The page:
How can a leader make plans when the future is so unpredictable?
Make plans! Adjust as needed. Allow yourself to accept a certain amount of wiggle room in any plan; the best prepared plans suffer from change before they are achieved, so know that in turbulent times you need to be open to fluidity/changes to the plans. With a future so unpredictable, why stop living life? We’ve had to adjust so much this far already, adjusting your schedule again a few months down shouldn’t be too difficult. Do your best to keep planning now with the information you have, but don’t stop just because the future seems unclear. If every leader stopped because of turbulent and unexpected futures, organizations wouldn’t get anywhere. Make the best plans with the best information you have available now. Get your team to give you opinions on it; you don’t have to do this alone! Allow your team to offer their diverse thoughts to make the plan come together more cohesively.
Is there a “number one principle” that can help guide a company through the ups and downs of turbulent times?
Change is the only constant. The luckiest part about going down, is at some point you have to go back up again.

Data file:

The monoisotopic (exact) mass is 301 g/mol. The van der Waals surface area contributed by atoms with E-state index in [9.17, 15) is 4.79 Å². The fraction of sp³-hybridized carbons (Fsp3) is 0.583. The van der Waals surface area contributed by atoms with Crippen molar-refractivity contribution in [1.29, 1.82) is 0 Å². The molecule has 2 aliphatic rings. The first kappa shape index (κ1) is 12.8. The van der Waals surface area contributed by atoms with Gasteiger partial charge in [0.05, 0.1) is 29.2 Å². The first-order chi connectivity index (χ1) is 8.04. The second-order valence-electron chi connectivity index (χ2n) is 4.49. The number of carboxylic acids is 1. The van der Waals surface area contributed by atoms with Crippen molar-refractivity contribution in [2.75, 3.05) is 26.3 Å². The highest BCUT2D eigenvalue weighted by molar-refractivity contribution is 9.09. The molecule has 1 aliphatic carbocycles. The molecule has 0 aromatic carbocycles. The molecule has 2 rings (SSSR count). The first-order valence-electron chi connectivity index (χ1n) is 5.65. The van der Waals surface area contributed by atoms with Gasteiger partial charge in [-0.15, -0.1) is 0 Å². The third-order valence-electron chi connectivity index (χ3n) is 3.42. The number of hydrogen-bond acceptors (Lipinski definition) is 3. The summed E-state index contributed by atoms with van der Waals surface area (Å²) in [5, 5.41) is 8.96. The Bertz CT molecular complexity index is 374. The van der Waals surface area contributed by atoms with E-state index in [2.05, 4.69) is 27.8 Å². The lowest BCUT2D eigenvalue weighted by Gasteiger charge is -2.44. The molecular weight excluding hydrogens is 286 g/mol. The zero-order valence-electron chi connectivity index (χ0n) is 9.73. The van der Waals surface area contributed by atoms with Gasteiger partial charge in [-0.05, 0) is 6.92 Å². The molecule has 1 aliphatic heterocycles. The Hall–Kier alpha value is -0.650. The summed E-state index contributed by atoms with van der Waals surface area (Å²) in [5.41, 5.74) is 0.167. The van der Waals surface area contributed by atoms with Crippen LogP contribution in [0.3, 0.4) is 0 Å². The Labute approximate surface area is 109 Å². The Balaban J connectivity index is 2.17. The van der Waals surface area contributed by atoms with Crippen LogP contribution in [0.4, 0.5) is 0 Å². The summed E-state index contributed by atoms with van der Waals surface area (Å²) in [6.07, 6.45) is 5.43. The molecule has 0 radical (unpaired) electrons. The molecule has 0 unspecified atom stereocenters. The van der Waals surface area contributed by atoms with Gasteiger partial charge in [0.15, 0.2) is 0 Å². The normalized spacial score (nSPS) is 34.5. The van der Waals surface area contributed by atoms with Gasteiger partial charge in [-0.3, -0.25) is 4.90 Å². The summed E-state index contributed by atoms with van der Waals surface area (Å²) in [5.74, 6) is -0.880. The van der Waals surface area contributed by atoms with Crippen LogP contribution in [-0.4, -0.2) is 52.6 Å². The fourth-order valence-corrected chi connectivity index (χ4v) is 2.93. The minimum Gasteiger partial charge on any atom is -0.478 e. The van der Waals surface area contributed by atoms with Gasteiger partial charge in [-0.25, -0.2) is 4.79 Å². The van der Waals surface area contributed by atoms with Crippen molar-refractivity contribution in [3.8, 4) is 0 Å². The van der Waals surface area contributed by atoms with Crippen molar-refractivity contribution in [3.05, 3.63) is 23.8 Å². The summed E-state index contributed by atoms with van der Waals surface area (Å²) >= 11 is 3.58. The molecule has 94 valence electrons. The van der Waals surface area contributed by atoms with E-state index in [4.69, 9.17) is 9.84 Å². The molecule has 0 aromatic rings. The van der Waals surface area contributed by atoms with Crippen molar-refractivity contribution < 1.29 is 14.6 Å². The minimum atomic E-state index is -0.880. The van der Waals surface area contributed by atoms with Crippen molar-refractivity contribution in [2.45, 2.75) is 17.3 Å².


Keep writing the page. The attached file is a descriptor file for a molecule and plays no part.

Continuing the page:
Can you share 3 or 4 of the most common mistakes you have seen other businesses make during difficult times? What should one keep in mind to avoid that?
1) Not strategizing: You can keep strategizing during turbulent times; you can adjust current strategies and should strategize for the current and foreseeable future.
2) Making decisions emotionally: It’s okay to feel emotional when life is hectic and uncertain, but don’t make decisions emotionally. Wait until you’re clearer minded or trust someone else to make the decision who can remain pragmatic.
3) Lacking policies and procedures: This is really for anytime, but especially during difficult times. Lacking policies and procedures are like lacking the foundation to your house during a tornado.
Generating new business, increasing your profits, or at least maintaining your financial stability can be challenging during good times, even more so during turbulent times. Can you share some of the strategies you use to keep forging ahead and not lose growth traction during a difficult economy?
Make a S.M.A.R.T. plan. Anyone can incorporate S.M.A.R.T. into their day to day lives, using it to build long- and short-term goals, including habits. S.M.A.R.T. stands for Specific, Measurable, Attainable, Realistic, and Timely. Using this method to plan, strategize, and track your goals will ensure growth. Be mindful to set up appropriate KPIs (key performance indicators), which is how you will most easily track growth and progress.